The encoder-decoder circuit 101 includes a five bit binary down counter which is provided by the interconnected conventional D-type flip-flop circuits 131-135. The output of NOR gates 141-145 are connected to the set input, S, of flip-flop circuits 131-135, respectively. Similarly, the output of N0R gates 151-155 are connected to the reset input R of flip-flop circuits 131-135, respectively. One input of each of the NOR gates 141-145 and 151-155 is connected to receive the output provided by the gating signal circuit 104. NAND circuits 162-165 and inverters 171-175 are connected to provide the circuitry needed to provide the input to the other input provided at each of the NOR circuits 141-145 and 151-155. Such circuitry is arranged as shown to provide the logic needed in the encoder-decoder circuit so a selection made at the selector 100 will be reflected by the proper binary count at the binary down counter when entered in response to a logic "0" presented at the output of the gating signal circuit 104. As mentioned, in connection with FIG. 4, the proper count for each setting of the page length selector 100 is arranged to be two times the length in inches of the selection made. For example, in FIG. 5 the selection is set for a 4 inch length which when entered into the encoder-decoder is reflected as a binary count of eight. In such case, the Q output for each of the flip-flops 131-135, except flip-flop 134, is a logical "0" with the Q output of flip-flop 134 a logical "1". The binary count is therefore 01000.
The five NOR circuits 181-185 shown to the right of the binary down counter are connected as shown serving to provide a logical "1" signal on conductor 117 when the counter is decremented to the count of two and to provide a logical "1" on conductor 118 when the counter is decremented to the count of zero. The decrementing pulses provided at the output of the OR circuit 115 are applied via the conductor 116 to the clock input. CL of the flip-flop 131 to decrement the count by one for each pulse so provided.
The enabling circuit 106 includes a conventional "D" type flip-flop circuit 186 which has its D input connected via a resistor to a positive voltage source. Its set input, S, is connected to respond to the logical "1" received via conductor 118 when the count for the down counter is zero to set the flip-flop whereby a logical "1" is provided at the Q output for the enabling circuit 106. An OR circuit 187 is also included in the enabling circuit 106 and has its output connected to the reset input, R. The OR circuit 187 is connected to receive the output provided on conductor 117 from the encoder-decoder circuit 101 which will be a logical "1" when the count of two is detected serving to reset the flip-flop 186 and provide a logical "0" on conductor 110 from the output for the enabling circuit 106. Another input to the OR circuit 187 is provided via conductor 108 from the document switch 48 and is a logical "1" when the document switch is in the normally closed position, i.e., no paper is being sensed. Accordingly, with the document switch 48 in the normally closed position, the flip-flop 186 is reset so a logical "0" is presented via conductor 110 to the drive circuit 106.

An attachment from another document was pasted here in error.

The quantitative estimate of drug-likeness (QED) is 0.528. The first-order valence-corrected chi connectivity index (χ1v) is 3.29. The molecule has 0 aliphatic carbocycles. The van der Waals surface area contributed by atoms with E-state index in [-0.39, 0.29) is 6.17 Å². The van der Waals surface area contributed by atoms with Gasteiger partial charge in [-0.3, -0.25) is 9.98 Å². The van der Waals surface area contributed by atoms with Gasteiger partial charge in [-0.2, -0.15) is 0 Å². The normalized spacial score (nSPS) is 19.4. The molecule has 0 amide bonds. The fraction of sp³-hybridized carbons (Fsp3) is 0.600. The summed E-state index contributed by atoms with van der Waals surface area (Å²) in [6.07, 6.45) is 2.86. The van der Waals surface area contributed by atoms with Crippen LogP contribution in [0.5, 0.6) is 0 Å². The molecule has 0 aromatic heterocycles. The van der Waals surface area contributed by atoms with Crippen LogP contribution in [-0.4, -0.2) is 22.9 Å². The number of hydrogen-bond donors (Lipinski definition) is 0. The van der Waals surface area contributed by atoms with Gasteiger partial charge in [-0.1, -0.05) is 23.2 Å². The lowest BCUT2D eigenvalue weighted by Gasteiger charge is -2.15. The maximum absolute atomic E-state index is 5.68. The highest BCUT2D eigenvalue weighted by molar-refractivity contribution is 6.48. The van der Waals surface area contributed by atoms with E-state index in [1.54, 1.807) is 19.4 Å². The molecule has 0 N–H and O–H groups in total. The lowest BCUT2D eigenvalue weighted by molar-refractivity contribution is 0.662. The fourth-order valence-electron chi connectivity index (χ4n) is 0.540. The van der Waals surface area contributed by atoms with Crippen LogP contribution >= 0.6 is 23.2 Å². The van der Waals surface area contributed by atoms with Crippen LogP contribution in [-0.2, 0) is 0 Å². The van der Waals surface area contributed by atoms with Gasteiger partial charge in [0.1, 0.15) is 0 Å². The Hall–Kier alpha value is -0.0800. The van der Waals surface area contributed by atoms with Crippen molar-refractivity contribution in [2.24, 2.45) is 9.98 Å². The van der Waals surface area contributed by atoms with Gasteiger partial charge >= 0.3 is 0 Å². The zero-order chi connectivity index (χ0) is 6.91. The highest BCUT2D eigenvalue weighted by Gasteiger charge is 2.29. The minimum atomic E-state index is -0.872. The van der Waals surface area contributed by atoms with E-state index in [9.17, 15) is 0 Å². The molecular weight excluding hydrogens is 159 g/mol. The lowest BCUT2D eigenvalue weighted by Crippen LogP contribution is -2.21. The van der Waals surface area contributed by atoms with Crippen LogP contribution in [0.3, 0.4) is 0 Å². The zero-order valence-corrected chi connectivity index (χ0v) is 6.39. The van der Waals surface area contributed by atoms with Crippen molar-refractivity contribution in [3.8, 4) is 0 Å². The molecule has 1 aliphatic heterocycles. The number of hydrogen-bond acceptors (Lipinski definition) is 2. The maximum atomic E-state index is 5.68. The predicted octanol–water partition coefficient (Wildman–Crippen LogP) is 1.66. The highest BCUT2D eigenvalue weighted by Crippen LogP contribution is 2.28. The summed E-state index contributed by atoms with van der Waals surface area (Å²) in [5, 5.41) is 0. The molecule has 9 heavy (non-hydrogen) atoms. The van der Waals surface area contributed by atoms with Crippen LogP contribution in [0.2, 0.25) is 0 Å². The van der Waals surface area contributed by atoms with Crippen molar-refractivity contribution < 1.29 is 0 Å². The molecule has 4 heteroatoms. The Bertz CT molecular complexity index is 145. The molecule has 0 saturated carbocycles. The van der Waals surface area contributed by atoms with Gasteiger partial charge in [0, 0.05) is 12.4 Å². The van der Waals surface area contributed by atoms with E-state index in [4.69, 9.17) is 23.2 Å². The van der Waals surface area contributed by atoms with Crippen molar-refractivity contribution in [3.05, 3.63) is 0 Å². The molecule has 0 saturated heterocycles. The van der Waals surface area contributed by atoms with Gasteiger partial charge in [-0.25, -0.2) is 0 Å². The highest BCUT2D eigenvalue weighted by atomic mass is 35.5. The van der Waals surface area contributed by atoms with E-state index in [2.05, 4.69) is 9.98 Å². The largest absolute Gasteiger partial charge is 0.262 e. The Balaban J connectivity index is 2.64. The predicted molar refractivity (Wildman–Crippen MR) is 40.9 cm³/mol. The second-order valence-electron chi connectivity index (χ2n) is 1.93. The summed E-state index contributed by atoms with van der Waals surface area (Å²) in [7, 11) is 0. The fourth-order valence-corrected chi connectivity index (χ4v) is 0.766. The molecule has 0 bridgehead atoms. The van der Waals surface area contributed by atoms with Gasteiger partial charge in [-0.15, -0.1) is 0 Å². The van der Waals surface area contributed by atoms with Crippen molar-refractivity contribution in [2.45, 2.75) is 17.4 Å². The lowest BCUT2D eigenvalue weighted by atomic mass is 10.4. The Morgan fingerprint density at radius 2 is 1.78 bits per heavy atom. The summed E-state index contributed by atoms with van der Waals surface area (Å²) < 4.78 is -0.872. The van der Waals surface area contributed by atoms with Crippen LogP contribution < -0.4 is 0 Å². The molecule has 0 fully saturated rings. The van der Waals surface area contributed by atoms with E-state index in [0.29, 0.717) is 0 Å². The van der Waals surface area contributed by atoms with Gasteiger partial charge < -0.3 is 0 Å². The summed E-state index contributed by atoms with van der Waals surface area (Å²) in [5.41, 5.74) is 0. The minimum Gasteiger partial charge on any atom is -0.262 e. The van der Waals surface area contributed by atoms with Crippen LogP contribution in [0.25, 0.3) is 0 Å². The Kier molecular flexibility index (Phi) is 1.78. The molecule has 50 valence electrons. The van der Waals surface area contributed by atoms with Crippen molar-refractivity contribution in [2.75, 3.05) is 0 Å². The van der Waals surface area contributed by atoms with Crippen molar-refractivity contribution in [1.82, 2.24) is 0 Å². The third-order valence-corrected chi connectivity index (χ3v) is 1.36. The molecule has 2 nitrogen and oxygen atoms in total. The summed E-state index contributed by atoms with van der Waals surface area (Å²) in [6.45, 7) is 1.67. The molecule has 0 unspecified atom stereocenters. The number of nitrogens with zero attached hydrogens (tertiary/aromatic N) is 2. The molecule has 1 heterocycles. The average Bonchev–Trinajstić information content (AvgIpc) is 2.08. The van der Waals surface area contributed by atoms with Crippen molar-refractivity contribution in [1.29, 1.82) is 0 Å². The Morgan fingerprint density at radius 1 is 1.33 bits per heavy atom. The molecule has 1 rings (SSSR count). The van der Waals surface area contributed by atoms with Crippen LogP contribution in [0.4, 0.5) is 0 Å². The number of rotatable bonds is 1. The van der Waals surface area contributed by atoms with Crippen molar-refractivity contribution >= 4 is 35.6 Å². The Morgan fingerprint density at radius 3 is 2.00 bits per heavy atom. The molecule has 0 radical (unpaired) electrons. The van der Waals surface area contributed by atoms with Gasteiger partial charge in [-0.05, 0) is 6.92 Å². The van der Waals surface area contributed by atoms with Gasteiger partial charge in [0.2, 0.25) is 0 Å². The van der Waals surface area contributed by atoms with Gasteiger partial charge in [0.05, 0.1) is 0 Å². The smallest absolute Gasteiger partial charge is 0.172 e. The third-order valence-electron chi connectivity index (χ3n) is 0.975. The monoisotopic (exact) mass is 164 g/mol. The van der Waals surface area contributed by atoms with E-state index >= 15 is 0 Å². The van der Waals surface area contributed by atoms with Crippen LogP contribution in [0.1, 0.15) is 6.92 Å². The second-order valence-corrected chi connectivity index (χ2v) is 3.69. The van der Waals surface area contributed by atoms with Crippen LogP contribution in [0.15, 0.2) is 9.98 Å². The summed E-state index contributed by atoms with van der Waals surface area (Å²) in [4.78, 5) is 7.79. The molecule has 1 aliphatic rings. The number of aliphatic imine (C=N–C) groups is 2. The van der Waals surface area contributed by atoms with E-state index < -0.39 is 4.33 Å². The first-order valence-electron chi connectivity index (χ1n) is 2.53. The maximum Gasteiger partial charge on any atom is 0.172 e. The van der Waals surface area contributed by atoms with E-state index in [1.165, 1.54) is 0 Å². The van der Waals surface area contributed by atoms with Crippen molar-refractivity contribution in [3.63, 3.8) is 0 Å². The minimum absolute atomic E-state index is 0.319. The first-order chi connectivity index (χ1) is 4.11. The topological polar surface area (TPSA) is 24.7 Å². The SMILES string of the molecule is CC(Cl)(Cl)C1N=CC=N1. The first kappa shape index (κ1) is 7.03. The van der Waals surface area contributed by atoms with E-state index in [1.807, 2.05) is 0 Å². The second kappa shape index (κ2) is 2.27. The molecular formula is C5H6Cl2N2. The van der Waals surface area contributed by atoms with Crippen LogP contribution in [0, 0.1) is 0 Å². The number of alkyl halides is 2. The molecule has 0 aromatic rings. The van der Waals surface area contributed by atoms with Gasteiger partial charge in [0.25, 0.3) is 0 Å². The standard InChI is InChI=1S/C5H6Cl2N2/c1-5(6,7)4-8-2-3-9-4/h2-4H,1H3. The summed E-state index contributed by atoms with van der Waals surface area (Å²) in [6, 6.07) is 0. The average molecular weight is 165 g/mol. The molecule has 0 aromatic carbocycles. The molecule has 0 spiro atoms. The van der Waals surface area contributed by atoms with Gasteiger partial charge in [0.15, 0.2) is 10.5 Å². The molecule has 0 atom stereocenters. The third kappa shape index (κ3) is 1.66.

A circuit suitable for use as the drive circuit 105 is shown in FIG. 5 and includes two transistors 188 and 189 which are connected whereby transistor 188 conducts when a logical "1" is presented on conductor 110 from the enabling circuit 106. Conduction of transistor 188 causes transistor 189 to conduct. The output from transistor 189 is obtained from its collector electrode which connects with the timed indexing mark generator circuit 107 (not shown in FIG. 5) to initiate its operation.
The document switch 48 is a two position snap action type of switch having two fixed contacts, normally closed contact and a normally open contact, each of which are connected to ground via separate resistors. The movable contact 190 is connected at one end to + D. C. The switch is shown with movable contact in contact with the normally closed fixed contact which is the case when the switch is not detecting the presence of any document. In the normally closed position a logical "1" is provided via conductor 108 to the enabling circuit 106. The movable contact 190 moves to the normally open contact when the switch detects the presence of a document serving to place a logical "1" on conductor 103 which connects with the clock input, CL, of the flip-flop 186 of the enabling circuit 106 to set it and thereby provide a logical "1" to the drive circuit 105 via conductor 110 and to the gating signal circuit 104 via conductor 111.